As an example, Gerald Kulcinski, Harrison Schmitt, and co-workers have proposed the use of the rare helium-3 from the Moon as a fuel for clean-burning fusion reactors.
Well, that is quite a bit of informatin of what I think of this element, I hope that this is as informative for you as it was for me, it makes for a good, realistic and practical read for the topic of why and how the moon could serve us, and of course "Why would we (USA) have a base on the moon anyways?" Theorists.
Originally posted by Omega85
Do u know what part of the moon that is on?
It would be good to get some coordinates.
Originally posted by Omega85
hey there all.
ANX they are some pretty strange pics.
Do u have any idea what would cause such a thing to happen>???
I have been thinkin somethin for a while now.\
and that is should we as a team follow a certain direction and then from the follow another???
I would appreciate your responses on this.
For example we could work on the materials needed to withstand the moons environment and things, as we know now there are quakes up there so the building material would have to be something that could withstand such a thing.
Or we could then move on to the coverup with the pics, the dark spots and things or vice versa.
What do u think??
Comon team let me here your thoughts about whether u think we should follow a certain direction within this subject untill we crack it open then we can move on to more.
Between 1969 and 1972, Apollo astronauts placed seismometers at their landing sites around the moon. The Apollo 12, 14, 15, and 16 instruments faithfully radioed data back to Earth until they were switched off in 1977.
There are at least four different kinds of moonquakes: (1) deep moonquakes about 700 km below the surface, probably caused by tides; (2) vibrations from the impact of meteorites; (3) thermal quakes caused by the expansion of the frigid crust when first illuminated by the morning sun after two weeks of deep-freeze lunar night; and (4) shallow moonquakes only 20 or 30 kilometers below the surface.
The first three were generally mild and harmless. Shallow moonquakes on the other hand were doozies. Between 1972 and 1977, the Apollo seismic network saw twenty-eight of them; a few "registered up to 5.5 on the Richter scale," says Neal. A magnitude 5 quake on Earth is energetic enough to move heavy furniture and crack plaster.
Seismic activity on the Moon is very low, basically insignificant. Due to the lack of plate tectonics, Lunar seismic activity is about a 100 millionth of Earth's, or ~2 x 1010 J/yr (excluding impacts). In eight years of monitoring, a large-but-rare moonquake has not been recorded, but it is possible to have up to 1 x 1014 J/yr if such events were recorded. The largest recorded seismic activities are approximately equivalent to a 4 on the richter scale, with 1-2 being typical.
The lunar seismic activity is usually caused from tidal forces and secondary effects from impacts. Secondary effects includes fresh crater ejecta cracking due to thermal stresses and disruption of slopes with high angles of repose. Other, non-seismic activity includes astronaut activity and impacts (both meteorite and artificial).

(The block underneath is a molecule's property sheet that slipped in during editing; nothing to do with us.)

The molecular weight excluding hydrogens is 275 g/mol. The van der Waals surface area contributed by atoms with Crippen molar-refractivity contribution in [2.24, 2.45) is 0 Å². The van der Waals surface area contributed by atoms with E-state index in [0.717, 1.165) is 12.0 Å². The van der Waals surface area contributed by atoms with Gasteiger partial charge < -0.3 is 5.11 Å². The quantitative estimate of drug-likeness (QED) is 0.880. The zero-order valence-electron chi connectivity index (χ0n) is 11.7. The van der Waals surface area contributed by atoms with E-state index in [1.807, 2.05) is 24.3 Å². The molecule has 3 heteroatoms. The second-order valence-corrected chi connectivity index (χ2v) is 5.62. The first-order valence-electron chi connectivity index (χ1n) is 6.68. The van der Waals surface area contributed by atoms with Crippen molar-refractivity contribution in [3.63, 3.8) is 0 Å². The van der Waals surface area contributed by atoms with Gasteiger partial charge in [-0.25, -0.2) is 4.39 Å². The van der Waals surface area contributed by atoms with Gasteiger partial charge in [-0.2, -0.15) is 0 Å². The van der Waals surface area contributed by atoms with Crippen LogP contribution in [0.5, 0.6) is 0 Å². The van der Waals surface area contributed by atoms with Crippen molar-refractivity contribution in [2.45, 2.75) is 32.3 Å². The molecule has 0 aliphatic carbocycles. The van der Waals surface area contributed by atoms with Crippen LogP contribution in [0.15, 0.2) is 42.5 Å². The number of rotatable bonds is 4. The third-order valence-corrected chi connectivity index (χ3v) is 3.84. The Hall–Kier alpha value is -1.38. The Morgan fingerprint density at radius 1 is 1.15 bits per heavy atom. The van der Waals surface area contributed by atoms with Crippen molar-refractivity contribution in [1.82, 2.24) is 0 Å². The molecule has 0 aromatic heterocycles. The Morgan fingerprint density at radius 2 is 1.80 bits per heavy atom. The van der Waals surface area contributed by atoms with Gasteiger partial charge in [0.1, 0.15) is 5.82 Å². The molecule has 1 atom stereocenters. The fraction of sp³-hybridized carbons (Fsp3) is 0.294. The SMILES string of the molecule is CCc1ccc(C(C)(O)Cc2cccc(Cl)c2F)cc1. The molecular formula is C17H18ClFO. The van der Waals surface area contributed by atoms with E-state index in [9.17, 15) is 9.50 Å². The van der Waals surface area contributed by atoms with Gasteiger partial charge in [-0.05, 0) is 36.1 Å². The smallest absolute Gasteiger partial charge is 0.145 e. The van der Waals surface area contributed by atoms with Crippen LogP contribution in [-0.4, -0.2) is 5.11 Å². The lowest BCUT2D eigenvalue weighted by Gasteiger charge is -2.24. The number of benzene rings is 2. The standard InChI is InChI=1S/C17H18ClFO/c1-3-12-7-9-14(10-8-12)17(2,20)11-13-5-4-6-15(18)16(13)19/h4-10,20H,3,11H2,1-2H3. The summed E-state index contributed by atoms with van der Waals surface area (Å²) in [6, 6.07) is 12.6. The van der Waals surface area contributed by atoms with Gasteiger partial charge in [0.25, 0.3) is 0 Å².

The Moon has very low elastic wave propagation losses, and seismic activity is thus clearly registered over long distances. This low attenuation also results in a long half-lives of seismic energy, in the tens of minutes, and the phrase "rang like a bell" after an Saturn upper stage lunar impact. Incidently, this long seismic signature suggests itself as a possible communication device, albeit with bandwidth issues.
There are secondary effects from lunar seismic activity that can create hazards to a presence on the Moon. Because of the excellent wave propagation, seismic activity can create widespread secondary activity, such as crater wall slumping and landslides. Apollo 17 astronauts visited a landslide which probably resulted from the impact that created the Tycho crater, 100 million years ago, and 2000 kilometers away.
Apollo astronauts used seismometers during their visits to the Moon and discovered that the gray orb isn't a totally dead place, geologically speaking. Small moonquakes, originating several miles (kilometers) below the surface, are thought to be caused by the gravitational pull of Earth. Sometimes tiny fractures appear at the surface, and gas escapes.
A moonquake is the lunar equivalent of an earthquake. They were first discovered by the Apollo astronauts. Moonquakes are much weaker than earthquakes.
Information about moonquakes comes from seismometers placed on the Moon by Apollo astronauts from 1969 through 1972. The instruments placed by the Apollo 12, 14, 15 and 16 functioned perfectly until switched off in 1977.
According to NASA, there are at least four different kinds of moonquakes:
* Deep moonquakes (~700 km below the surface, probably caused by tidal in origin)
* Meteorites impact vibrations
* Thermal quakes (the frigid lunar crust expands sunlight returns after the two week lunar night)
* Shallow moonquakes (20 or 30 kilometers below the surface)
The first three mentioned above tend to be mild; however, shallow moonquakes can register up to 5.5 on the Richter scale. Between 1972 and 1977, twenty-eight shallow moonquakes were observed. On Earth, quakes of magnitude 4.5 and above can cause damage to buildings and other rigid structures.
Researchers and space enthusiasts seehelium 3 as the perfect fuel source: extremely potent, nonpolluting, withvirtually no radioactive by-product. Proponents claim its the fuel ofthe 21st century.